Missing African Olympians look to claim asylum in UK following London 2012
Monday, 20 August 2012
August 20 - Over a dozen African athletes that went missing after competing at the London 2012 Olympics are reportedly looking to claim asylum in Britain after they refused to return home with their teams.
Global headlines were caused during the Olympics when seven Cameroonian athletes left the Athletes' Village without informing team officials and it has emerged that they were followed by African athletes from nations including Eritrea, Guinea and the Ivory Coast.
The majority of the athletes seeking asylum will not speak publicly about their decisions for fear of retribution against their families, however steeplechase runner Weynay Ghebresilasie (pictured top, centre), the 18-year-old who carried Eritrea's flag during the Olympic Opening Ceremony, revealed he and the other athletes are seeking to escape from repressive regimes back home.
"As recently as last month, when I competed in Spain, I had managed to retain some optimism that the conditions back home would get better but they seem to be getting worse and worse instead," Ghebresilasie said.
"There are reasons to be concerned about our families [for seeking asylum in the United Kingdom] because the regime is unpredictable and is likely to treat my actions as a betrayal.
"If someone is being accused of illegally leaving the country it's not unusual for a fine to be imposed on their family, or for their next of kin to be detained."
Ghebresilasie finished 10th in his 3,000 metres steeplechase heat to miss out on a spot in the final and blamed political conditions back home for the result.
Eritrea allegeldy has a very poor human rights record under President Isaias Afewerki.
"It had been a dream come true to compete here [in London] and I was hoping to perform well, perhaps even come close to a medal," Ghebresilasie said.
"But due to mismanagement and politics I could not achieve what I wanted.
"The truth is that we are not treated as athletes.
"For example, there were times when we went to other countries to compete and I was denied medical treatment by the Eritrean officials in charge, some of them high ranking-army officers.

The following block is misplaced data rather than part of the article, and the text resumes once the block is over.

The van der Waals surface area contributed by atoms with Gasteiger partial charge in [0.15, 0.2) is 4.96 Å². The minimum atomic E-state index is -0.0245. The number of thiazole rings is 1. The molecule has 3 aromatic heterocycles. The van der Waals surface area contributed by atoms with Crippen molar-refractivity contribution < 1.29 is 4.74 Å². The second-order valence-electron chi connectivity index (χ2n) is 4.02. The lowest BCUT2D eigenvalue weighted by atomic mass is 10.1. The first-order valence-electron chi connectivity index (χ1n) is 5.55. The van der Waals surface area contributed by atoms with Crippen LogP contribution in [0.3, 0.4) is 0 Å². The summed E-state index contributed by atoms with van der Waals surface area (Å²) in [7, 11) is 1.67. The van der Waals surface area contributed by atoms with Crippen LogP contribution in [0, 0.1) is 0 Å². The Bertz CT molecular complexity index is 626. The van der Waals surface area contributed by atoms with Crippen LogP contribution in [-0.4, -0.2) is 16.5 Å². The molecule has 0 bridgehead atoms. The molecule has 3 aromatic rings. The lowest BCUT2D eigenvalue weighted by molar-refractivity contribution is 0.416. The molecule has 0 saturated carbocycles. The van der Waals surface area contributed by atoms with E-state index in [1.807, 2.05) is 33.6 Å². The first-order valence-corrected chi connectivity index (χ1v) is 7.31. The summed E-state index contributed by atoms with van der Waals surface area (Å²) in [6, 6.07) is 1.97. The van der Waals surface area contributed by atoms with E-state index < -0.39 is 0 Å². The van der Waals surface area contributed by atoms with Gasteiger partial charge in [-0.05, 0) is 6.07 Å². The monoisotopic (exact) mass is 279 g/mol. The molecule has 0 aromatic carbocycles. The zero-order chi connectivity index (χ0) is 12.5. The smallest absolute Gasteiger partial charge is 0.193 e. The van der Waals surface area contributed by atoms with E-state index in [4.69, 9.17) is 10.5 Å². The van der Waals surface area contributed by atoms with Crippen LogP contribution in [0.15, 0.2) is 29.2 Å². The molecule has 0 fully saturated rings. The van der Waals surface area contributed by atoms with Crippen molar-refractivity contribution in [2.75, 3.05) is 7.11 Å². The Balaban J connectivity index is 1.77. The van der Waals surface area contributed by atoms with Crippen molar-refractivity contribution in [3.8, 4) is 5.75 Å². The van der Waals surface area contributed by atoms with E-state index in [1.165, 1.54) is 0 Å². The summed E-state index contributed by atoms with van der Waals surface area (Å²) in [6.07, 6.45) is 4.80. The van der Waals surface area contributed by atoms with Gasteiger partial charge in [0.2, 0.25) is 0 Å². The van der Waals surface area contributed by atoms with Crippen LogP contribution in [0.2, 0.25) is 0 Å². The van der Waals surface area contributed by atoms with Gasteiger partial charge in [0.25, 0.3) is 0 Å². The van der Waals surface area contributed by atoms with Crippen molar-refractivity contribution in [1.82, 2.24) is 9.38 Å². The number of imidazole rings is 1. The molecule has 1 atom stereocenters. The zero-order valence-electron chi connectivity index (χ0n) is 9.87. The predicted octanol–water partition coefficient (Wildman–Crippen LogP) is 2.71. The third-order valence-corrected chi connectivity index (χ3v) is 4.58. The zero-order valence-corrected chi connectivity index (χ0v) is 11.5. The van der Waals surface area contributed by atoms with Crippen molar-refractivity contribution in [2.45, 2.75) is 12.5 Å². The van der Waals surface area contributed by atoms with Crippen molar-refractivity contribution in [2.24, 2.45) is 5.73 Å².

"I still very much love my country but it's the harsh conditions and lack of basic human rights which has compelled me to seek asylum."
Of the twelve athletes from Eritrea that competed at the Olympics, four have already claimed asylum in the UK.
Visas permitting Olympic athletes to be in the UK legally run out in November and no action can be taken until then.
The Home Office has refused to comment on the reports, saying it does not speak about individual cases, however, athletes seeking asylum at sporting events is not a new occurrence.
At the Manchester 2002 Commonwealth Games, 20 members of the Sierra Leone team went missing from their camp before the end of the competition.
Visa overstays and asylum applications also followed the Sydney 2000 Olympics, while Olympic defections were common during the Cold War.
One of the best-known incidents was at the Melbourne 1956 Olympics when half the Hungarian delegation defected to the West after the Games.
Experts say it is too early to tell what will happen to the African athletes who have gone missing as they may overstay their visas, apply to become a refugee or return to their countries before their visas expire.
August 2012: Seven Cameroonian London 2012 athletes go missing